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Item Analysis Using Machine Learning Approaches

Qizhou Duan


Since the lawsuit between ETS and Golden Rule, multitudes of research investigating item biases based on group membership have been conducted and published. The original lawsuit pointed out the difference between the accuracy rates of white Americans and African Americans with white Americans obtaining much higher accuracy rates on average than African Americans in the mid-1970s on an insurance licensure exam. 

Questions about the fairness of the exam were heatedly debated. To ensure the fairness of tests, especially in a high-stakes environment where test scores are used for personnel selection, we must first identify problematic items that are biased against certain demographic groups. Over the last 40 years since the 1980s, methods such as Mantel-Haenszel DIF analysis, Simultaneous Item Bias Test, and IRT-based Methods were developed to address the fairness of the test by looking at each item, and checking if the performance of the test takers is different based on natural groups after matching the ability of the test takers. Such difference in performance is the concept of item bias, and it is later termed Differential Item Functioning (DIF).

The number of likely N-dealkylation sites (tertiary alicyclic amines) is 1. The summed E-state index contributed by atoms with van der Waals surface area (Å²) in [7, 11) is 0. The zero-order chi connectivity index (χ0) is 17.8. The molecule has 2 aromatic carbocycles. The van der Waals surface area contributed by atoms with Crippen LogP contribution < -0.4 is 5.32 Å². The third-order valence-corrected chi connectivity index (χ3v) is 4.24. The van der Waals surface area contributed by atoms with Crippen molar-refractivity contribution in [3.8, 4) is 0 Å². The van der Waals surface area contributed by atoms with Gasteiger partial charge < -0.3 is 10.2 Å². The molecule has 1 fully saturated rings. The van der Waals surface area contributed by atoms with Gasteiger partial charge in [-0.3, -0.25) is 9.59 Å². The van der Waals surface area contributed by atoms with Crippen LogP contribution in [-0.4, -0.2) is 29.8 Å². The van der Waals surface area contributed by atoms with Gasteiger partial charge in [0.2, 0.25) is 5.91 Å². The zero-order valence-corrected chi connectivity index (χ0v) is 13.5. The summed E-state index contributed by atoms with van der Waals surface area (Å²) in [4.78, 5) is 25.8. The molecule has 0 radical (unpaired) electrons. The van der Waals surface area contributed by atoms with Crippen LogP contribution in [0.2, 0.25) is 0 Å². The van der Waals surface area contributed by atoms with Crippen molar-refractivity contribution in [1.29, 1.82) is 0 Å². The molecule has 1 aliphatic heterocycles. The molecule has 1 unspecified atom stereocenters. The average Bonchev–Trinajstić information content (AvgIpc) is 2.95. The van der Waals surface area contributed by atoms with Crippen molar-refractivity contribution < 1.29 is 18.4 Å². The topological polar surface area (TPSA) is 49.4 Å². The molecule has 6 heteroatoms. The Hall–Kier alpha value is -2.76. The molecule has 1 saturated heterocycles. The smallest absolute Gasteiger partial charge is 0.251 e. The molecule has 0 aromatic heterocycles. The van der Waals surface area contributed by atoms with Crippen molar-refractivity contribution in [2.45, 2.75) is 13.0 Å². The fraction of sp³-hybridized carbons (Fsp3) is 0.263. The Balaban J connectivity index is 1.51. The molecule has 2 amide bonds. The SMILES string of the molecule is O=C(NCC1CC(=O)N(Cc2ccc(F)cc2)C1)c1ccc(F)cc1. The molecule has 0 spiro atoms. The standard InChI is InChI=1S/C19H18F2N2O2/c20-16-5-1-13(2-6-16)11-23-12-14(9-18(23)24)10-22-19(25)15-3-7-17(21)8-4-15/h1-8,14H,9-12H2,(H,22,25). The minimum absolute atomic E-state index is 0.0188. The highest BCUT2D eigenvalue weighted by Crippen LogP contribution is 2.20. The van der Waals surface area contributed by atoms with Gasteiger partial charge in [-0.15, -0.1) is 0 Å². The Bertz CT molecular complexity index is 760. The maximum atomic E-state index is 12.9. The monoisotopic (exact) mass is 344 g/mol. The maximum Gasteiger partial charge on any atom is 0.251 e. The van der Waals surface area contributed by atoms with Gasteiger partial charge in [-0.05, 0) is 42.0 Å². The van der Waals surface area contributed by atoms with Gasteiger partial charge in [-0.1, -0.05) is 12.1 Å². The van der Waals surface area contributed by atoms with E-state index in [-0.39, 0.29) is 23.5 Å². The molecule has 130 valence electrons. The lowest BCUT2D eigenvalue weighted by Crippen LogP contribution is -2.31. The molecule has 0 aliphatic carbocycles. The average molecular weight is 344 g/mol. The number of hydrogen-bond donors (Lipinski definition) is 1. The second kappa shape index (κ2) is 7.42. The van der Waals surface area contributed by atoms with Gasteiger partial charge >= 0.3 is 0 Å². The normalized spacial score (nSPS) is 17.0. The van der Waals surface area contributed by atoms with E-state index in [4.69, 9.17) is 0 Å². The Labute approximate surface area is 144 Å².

Fairness of the test remains to be one of the central issues in educational and psychological measurement today. Compared to 40 years ago, now we are interested in more areas where unfairness may arise and are more committed to the principles of diversity, equity, and inclusion. To address the ongoing need, we can equip ourselves with more elaborate techniques for detecting DIF. In addition, the adamant progress in technology and computing power coupled with advances in computational statistics and cognitive neuroscience has brought more tools for us to use in evaluating fairness. 

Nowadays, we are looking at the incorporation of multi-modal data with sophisticated statistical methods in DIF detection. For example, researchers has proposed to detect DIF using eye-tracking data and response time. To contribute to the current corpus of research in detecting DIF, we aim to develop new methods that consider response accuracy, response time, and possibly eye-tracking data, and heart rate data in the DIF detection procedure. 

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